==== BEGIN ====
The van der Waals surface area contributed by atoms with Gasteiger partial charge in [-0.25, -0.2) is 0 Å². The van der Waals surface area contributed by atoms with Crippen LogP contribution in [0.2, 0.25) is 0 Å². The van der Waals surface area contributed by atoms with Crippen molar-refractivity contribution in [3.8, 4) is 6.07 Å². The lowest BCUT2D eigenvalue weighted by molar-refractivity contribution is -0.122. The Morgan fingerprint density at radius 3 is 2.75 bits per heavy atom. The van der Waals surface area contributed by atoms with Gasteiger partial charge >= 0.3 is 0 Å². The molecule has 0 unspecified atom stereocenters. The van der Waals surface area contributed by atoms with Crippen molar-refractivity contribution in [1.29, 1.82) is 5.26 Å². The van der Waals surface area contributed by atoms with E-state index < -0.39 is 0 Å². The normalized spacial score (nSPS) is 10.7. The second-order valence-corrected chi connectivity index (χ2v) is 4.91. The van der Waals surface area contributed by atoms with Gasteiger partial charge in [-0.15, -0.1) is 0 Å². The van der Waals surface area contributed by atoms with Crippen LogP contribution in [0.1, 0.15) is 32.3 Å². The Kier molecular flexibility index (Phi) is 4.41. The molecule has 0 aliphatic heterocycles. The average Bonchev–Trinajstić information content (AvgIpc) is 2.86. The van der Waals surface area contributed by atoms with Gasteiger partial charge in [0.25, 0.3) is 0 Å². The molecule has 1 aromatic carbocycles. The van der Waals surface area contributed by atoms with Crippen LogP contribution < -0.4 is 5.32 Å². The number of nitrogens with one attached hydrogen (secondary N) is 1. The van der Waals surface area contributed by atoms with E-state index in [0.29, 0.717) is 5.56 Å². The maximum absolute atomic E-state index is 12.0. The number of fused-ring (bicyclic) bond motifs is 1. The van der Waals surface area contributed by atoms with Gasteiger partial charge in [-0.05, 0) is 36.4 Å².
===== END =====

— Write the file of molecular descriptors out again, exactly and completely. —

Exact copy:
The van der Waals surface area contributed by atoms with Gasteiger partial charge in [-0.25, -0.2) is 0 Å². The van der Waals surface area contributed by atoms with Crippen LogP contribution in [0.2, 0.25) is 0 Å². The van der Waals surface area contributed by atoms with Crippen molar-refractivity contribution in [3.8, 4) is 6.07 Å². The lowest BCUT2D eigenvalue weighted by molar-refractivity contribution is -0.122. The Morgan fingerprint density at radius 3 is 2.75 bits per heavy atom. The van der Waals surface area contributed by atoms with Gasteiger partial charge >= 0.3 is 0 Å². The molecule has 0 unspecified atom stereocenters. The van der Waals surface area contributed by atoms with Crippen molar-refractivity contribution in [1.29, 1.82) is 5.26 Å². The van der Waals surface area contributed by atoms with E-state index < -0.39 is 0 Å². The normalized spacial score (nSPS) is 10.7. The second-order valence-corrected chi connectivity index (χ2v) is 4.91. The van der Waals surface area contributed by atoms with Gasteiger partial charge in [-0.15, -0.1) is 0 Å². The van der Waals surface area contributed by atoms with Crippen LogP contribution in [0.1, 0.15) is 32.3 Å². The Kier molecular flexibility index (Phi) is 4.41. The molecule has 0 aliphatic heterocycles. The average Bonchev–Trinajstić information content (AvgIpc) is 2.86. The van der Waals surface area contributed by atoms with Gasteiger partial charge in [0.25, 0.3) is 0 Å². The molecule has 1 aromatic carbocycles. The van der Waals surface area contributed by atoms with Crippen LogP contribution < -0.4 is 5.32 Å². The number of nitrogens with one attached hydrogen (secondary N) is 1. The van der Waals surface area contributed by atoms with E-state index in [0.29, 0.717) is 5.56 Å². The maximum absolute atomic E-state index is 12.0. The number of fused-ring (bicyclic) bond motifs is 1. The van der Waals surface area contributed by atoms with Gasteiger partial charge in [-0.05, 0) is 36.4 Å².